There’s the design term “industrial chic”—clean, corrugated metal, intentionally exposed ceilings—and then there’s straight-up industrial. As in: located in a true industrial space, surrounded on all sides by, well, industry. Café Fiero definitely reps the latter. Located on Fiero Lane in one of SLO’s most bustling industrial parks, this new café represents a beacon of deliciousness amid warehouses, tech offices, and medical buildings. At Café Fiero, fresh, fast eats are plentiful, and the Thai beef potato curry is always hot.
Despite rainy weather, co-owner Robin Covey happily showed me the floor-to-ceiling roll-up doors, which—along with extremely high ceilings—give the space a joyful open-air effect. At one point, the site was a hub of activity for the local tech industry, with employees working upstairs (now an office area where cookbooks and blueprints occupy most of the desk space).
Business partners Robin and Shanny Covey are known for creating some of SLO’s most enduring, worldly haunts, including SLO hot spots Novo and Luna Red and Robin’s of Cambria. As you might have guessed, this newest venture offers up all the global fusion flavors and fresh, local produce you’ve come to expect.
Chef Nathan Clapp, himself a world traveler, is all about bringing unexpected flavors to the average lunch break.
“I went to Italy to learn Italian food; cooked in Naples and Rome, then went to Australia because hey—it’s the other side of the world,” the 30-year-old chef said. “Then, I went on a cruise ship, because I wasn’t done traveling. Eventually, my girlfriend brought me to SLO. I love working with this team; there’s so many fun ideas flying around.”
How’s this for fun? Lunch can be simple and verdant—a fresh market salad or a veggie stir-fry—or it can be totally lavish (the braised pork belly bahn mi sandwich is stacked high with cucumber, mint, cilantro, house pickled carrots, daikon, serrano peppers, and sriracha mayo). Either way, you are going to get in and out quickly for $5 to $15. Consider this a solution for working people who want to nosh affordably and conscientiously, then get on with their lives.
According to the owners, breakfast has been a boon for this very reason. Nearby workers flood through the café doors daily in search of real, honest grub served with an exotic kick (there are few options nearby besides fast food joints).
Breakfast at Café Fiero means cold brew coffee (a custom Coastal Peaks blend), breakfast burritos wrapped in local Lompoc tortillas, and assorted pastries far better than your standard “blueberry muffin.” Instead, you’ll find doughnuts covered in raspberry glaze and black berries or fluffy balls of Brioche-esque fried dough sprinkled with garam masala sugar.
Pastry Chef Russell Thomas, formerly of Two Cooks Catering, is loving every second of his new sweet-tooth gig.
“The chocolate torte is killer; gluten free with caramel sauce and market candied kumquats,” Russell said. “Ten years of catering a lot of savory food and a fair share of breakfast foods, it’s really awesome to do just desserts.”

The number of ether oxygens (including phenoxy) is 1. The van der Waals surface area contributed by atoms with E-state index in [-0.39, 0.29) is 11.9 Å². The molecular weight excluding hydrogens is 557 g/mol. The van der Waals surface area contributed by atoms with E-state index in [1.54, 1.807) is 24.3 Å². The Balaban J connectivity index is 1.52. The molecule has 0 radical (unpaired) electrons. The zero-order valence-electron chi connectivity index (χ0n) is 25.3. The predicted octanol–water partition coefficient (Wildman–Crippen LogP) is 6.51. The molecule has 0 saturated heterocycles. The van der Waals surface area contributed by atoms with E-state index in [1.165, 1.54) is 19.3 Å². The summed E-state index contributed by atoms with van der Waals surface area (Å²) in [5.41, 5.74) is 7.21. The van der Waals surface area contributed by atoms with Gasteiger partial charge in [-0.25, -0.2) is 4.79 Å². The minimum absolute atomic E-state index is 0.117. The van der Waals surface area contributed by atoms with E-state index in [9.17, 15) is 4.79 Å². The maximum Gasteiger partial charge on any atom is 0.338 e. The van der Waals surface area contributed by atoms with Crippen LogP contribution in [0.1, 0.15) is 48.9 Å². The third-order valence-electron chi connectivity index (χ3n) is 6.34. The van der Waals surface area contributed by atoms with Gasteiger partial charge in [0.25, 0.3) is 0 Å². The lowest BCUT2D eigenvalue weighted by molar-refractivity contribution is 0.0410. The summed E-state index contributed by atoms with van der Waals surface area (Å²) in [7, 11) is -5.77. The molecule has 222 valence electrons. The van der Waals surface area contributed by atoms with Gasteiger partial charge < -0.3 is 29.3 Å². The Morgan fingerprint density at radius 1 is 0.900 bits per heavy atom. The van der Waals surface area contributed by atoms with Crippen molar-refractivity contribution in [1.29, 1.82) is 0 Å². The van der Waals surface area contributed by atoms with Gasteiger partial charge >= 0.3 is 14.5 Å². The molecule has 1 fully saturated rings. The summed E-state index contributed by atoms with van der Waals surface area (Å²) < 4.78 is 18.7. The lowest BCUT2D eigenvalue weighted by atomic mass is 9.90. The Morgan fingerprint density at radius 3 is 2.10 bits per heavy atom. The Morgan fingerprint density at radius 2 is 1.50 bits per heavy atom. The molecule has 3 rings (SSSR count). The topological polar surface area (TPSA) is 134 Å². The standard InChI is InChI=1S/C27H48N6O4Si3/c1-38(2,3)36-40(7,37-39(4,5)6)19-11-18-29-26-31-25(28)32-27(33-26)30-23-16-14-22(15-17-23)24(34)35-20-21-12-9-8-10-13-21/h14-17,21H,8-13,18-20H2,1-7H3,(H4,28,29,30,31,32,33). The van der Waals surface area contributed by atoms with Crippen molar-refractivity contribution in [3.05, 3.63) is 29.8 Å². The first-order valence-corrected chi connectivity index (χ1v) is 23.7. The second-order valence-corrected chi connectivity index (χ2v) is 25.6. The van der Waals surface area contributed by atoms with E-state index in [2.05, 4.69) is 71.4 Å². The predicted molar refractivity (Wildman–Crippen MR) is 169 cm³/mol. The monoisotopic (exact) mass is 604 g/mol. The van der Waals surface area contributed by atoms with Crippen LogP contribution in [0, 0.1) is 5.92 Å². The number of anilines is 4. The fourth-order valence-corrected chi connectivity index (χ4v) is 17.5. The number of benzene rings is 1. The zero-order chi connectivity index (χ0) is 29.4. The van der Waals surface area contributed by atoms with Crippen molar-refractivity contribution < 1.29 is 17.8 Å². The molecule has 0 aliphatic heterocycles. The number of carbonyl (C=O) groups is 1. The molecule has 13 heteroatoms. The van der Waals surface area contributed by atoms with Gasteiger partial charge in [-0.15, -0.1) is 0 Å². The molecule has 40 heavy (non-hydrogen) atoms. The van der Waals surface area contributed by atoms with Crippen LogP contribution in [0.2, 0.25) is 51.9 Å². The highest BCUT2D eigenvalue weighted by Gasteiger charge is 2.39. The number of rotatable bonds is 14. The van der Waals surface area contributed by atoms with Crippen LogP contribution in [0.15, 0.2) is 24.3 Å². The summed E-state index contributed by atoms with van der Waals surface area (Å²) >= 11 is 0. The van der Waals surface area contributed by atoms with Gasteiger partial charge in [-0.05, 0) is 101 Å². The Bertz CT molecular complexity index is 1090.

It’s true—that chocolate torte looks, and tastes, just as good under the deli case at Café Fiero as it would plated at Novo.
There’s no doubt about it: This working class food—made with the same care and ingredients as you’ll find at eateries like Luna Red—is surprisingly upscale. So, why did the owners decide to open shop in such an everyday location?
Well, it has a lot to do with Robin and Shanny’s other operation, Mint + Craft, a 1,300-square-foot café slated to open this spring on Monterey Street, next to Williams-Sonoma. This small hangout will offer indoor and outdoor seating, exceptionally made deli items, and fresh coffee, all with a casual feel. Did I mention it will also be very, very small?
“We wouldn’t be able to open Mint + Craft without having a commissary kitchen and a place for a walk-in freezer,” Robin said. “So, we will be preparing a lot of our offerings here and then finish them off downtown. Then, we got to thinking about how we could feed the population who work right here, in this area.
These days, a team of cooks is busy churning out those in-demand lunch and breakfast items alongside desserts and other treats for Novo, which also has a bit of a space problem. Soon, the items for Mint + Craft will also be prepared in the ample space. It’s interesting and exhilarating to see fine dining and casual food perform a revolutionary dance, side by side.
If you ask Robin, all food should be local, nutritious, and delicious—even the food you munch with one hand while finishing a report with the other.
During my tour, he showed off a bowl of beautifully colored daikon radishes procured from the Madonna Plaza farmers’ market in SLO this past Saturday.
Glowing hot pink and purple, they stood out against the sheen of gray metal. From the Fresno farm where the radishes were grown to your bahn mi sandwich, these veggies tell the story of how everyday food can be elevated with quiet grace.
In this way, every computer programmer or clerical worker who orders the sandwich is elevated, too. This is what the team lives for, all day, every day.
“We absolutely love the lunch rush,” Robin said.
Fast, fresh eats
Café Fiero is located at 709 Fiero Lane, No. 35, in San Luis Obispo. For more information or to order online, go to cafefiero.com or call 632-9100. Hours are Monday through Friday 7 a.m. to 4 p.m. Keep your eyes peeled for catering offerings coming in the future. Mint + Craft will open in the spring 2017 at 848 Monterey St. in San Luis Obispo. For more information, go to mintandcraft.com.